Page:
Shenfield High School

Improving Memory Skills & Understanding PREP

1. Self-Testing

Self-testing in an effective tool if you have a large amount of information to learn for an assessment or exam.

Let’s say you had to remember the definition of 20 key words.

Start by writing out five key words and their definitions. Study them for 2 or 3 minutes, then put the sheet away.

On another piece of paper, try to write down the key words and definitions from memory.

If you were not able to recall all 5, then repeat the process again. Study the definitions and re-test.

Once you are able to recall 5 key words and definitions, add another 5 to the original sheet.

Give yourself 4 or 5 minutes to study the 10 key words and definitions. Put the sheet away and re-test but this time with 10.

Build this up until you can recall all 20 key words and definitions.

More importantly, re-test yourself a week later. Review your progress and go back to any definitions or words you were unable to write down. Then, re-test yourself a month later with the same words.

The more you re-test, the more you will retain and the easier it becomes.

These techniques could be applied to:

  • Key Information for an Essay
  • Character names and profiles
  • Formula
  • Translations
  • Case Studies
  • Experiment processes
  • Arguments or Quotations
  • And many more!


2. Mind Mapping

 Mind Mapping is a highly effective way of getting information in and out of your brain. Mind Mapping is a creative and logical means of note-taking and note-making that literally "maps out" your ideas.

All Mind Maps have some things in common. They have a natural organisational structure that radiates from the centre and use lines, symbols, words, colour and images according to simple, brain-friendly concepts. Mind Mapping converts a long list of monotonous information into a colourful, memorable and highly organised diagram that works in line with your brain's natural way of doing things.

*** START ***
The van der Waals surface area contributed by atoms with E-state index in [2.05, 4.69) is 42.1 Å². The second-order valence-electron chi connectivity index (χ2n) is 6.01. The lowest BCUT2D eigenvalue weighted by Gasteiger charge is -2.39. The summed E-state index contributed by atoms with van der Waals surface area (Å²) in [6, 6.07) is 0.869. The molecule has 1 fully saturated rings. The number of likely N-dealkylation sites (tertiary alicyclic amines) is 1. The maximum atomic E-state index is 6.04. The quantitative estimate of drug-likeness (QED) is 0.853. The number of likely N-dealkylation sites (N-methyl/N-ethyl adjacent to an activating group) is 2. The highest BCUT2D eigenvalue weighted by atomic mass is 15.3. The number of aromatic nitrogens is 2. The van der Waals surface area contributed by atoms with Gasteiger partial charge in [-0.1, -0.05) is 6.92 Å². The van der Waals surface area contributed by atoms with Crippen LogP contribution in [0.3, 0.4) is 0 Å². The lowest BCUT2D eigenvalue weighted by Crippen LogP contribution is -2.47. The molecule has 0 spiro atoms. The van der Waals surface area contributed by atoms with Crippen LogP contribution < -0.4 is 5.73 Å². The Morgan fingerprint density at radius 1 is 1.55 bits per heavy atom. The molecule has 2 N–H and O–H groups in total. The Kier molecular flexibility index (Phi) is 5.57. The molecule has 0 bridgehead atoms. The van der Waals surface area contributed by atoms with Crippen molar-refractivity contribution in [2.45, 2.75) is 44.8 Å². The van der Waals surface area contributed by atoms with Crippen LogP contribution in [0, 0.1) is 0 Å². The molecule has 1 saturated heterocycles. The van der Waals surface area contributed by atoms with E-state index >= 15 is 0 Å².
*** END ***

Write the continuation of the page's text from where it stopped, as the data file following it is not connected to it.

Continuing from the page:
• Think of your general main theme and write that down in the centre of the page. i.e. Food
  • Figure out sub-themes of your main concept and draw branches to them from the centre, beginning to look like a spider web i.e. Meats, Dairy, Breads
  • Make sure to use very short phrases or even single words
  • Add images to invoke thought or get the message across better
  • Try to think of at least two main points for each sub-theme you created and create branches out to those

3. Revision Cards

Revision cards are small handheld cards that contain key information. The cards should have a title at the top with 5 or 6 key words, formula or sentences. Try and keep the colour consistent for each topic e.g. green cards for the Environment.

TIP: On the back of the revision card, write the title from the front. Then, after you have read through your cards a number of times, turn them over. Look at the title and self-test yourself on the information. Once you have recalled all you can, turn the card back over and check your answers.

4. Complete the Sentence

If you have a large number of facts to learn for an essay, write out ten key sentences you wish to memorise for the essay. Then, on a separate piece of paper, write out the first half of the sentence and leave the other half blank. Take a break, make a cup of tea, then come back and try to complete the sentences from memory.

If you managed to complete all ten, try and add more sentences and repeat the exercise.

TIP: Once you can complete the sentences with ease, test yourself further by trying to write out all the key sentences from memory without the sentence starters!